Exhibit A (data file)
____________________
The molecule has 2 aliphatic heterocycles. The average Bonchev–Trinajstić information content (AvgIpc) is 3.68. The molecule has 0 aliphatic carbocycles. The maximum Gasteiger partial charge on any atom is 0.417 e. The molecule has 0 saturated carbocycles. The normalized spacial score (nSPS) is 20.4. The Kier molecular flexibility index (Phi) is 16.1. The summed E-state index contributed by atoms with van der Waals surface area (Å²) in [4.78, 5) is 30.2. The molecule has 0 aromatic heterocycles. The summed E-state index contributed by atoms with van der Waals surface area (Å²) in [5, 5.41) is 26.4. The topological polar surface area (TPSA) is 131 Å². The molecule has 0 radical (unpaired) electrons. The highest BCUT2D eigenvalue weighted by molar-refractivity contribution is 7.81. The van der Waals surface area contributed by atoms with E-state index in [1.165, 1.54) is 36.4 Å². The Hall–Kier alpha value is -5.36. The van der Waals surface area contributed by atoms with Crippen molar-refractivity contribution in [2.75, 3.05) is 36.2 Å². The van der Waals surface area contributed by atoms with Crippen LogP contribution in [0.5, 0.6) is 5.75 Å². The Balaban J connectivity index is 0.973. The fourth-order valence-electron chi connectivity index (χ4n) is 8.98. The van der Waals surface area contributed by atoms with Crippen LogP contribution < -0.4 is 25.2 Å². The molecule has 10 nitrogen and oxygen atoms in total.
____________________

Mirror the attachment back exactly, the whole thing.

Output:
The molecule has 2 aliphatic heterocycles. The average Bonchev–Trinajstić information content (AvgIpc) is 3.68. The molecule has 0 aliphatic carbocycles. The maximum Gasteiger partial charge on any atom is 0.417 e. The molecule has 0 saturated carbocycles. The normalized spacial score (nSPS) is 20.4. The Kier molecular flexibility index (Phi) is 16.1. The summed E-state index contributed by atoms with van der Waals surface area (Å²) in [4.78, 5) is 30.2. The molecule has 0 aromatic heterocycles. The summed E-state index contributed by atoms with van der Waals surface area (Å²) in [5, 5.41) is 26.4. The topological polar surface area (TPSA) is 131 Å². The molecule has 0 radical (unpaired) electrons. The highest BCUT2D eigenvalue weighted by molar-refractivity contribution is 7.81. The van der Waals surface area contributed by atoms with E-state index in [1.165, 1.54) is 36.4 Å². The Hall–Kier alpha value is -5.36. The van der Waals surface area contributed by atoms with Crippen molar-refractivity contribution in [2.75, 3.05) is 36.2 Å². The van der Waals surface area contributed by atoms with Crippen LogP contribution in [0.5, 0.6) is 5.75 Å². The Balaban J connectivity index is 0.973. The fourth-order valence-electron chi connectivity index (χ4n) is 8.98. The van der Waals surface area contributed by atoms with Crippen LogP contribution < -0.4 is 25.2 Å². The molecule has 10 nitrogen and oxygen atoms in total.